Listen to Lewis Turco read his poem "The Habitation" --
There is no way out.
Now the windows have begun
to cloud over: cobwebs, dust.
The stairs and floors are unstable —
the hours nibble the foundations.
In the bedrooms, sheets
have begun to yellow, spreads
to fray. coverlets have worn
to the colors of late autumn,
thin as a draft sifting at the sill.
On the kitchen floor
crumbs and rinds lie recalling
the old feasts. In the larder
preserves rust among speckled jars;
the bins yawn; shadow sates the cupboards.
The fire has been damped
at the hearth: its bed of ash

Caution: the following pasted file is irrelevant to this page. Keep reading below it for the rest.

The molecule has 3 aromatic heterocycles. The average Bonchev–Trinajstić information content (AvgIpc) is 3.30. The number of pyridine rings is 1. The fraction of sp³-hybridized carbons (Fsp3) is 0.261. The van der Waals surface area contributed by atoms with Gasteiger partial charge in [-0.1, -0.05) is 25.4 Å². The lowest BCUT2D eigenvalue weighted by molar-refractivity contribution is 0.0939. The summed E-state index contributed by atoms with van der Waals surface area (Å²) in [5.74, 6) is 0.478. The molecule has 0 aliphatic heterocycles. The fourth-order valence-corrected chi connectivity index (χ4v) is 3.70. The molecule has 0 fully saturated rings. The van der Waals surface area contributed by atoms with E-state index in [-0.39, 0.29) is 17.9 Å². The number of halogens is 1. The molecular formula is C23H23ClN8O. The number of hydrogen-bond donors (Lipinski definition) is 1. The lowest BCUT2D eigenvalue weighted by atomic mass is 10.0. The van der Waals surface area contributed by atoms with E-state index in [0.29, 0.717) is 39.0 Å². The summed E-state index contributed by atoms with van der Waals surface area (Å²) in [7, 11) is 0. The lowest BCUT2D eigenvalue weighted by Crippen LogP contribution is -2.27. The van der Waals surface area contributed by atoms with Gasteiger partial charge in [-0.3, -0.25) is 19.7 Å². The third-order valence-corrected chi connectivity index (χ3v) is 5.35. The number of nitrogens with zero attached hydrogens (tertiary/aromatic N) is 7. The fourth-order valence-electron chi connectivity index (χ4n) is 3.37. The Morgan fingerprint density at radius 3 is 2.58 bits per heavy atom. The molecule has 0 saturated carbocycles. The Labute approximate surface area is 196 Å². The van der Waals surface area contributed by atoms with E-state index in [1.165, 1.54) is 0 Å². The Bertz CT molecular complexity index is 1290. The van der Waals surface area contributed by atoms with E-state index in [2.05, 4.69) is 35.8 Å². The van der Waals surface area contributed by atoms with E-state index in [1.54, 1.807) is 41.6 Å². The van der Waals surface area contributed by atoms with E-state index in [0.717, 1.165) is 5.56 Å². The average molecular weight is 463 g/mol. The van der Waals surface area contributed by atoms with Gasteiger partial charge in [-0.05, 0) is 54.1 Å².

sinks in pit-holes over brick.
The ceiling snows on the carpet —
Rejoice! Rejoice! The house is failing!
Take Heart: Poems from Maine eduted by Wesley McNair
Listen to Lewis Turco read his poem "The Street" --
In the street the wind gutters, moving papers
and leaves into heaps or sworls.
The scraps of the year make some kind of pattern,
some calligramme of their own,
beyond the imprint of new snow.
Lightly, on the flourishes of silence,
on the heaps of leaf,
the snow touches and explores.
Finally, in folds of stillness,
flakes begin to form wrinkles of crystal.
By the time dusk deepens,
the wrinkles will be pure streams
drowning whatever is old.
Then, in the night, in the darkest hours,
the road will be a river of snow
aiming toward morning, lost at either end
in the curbs of vision.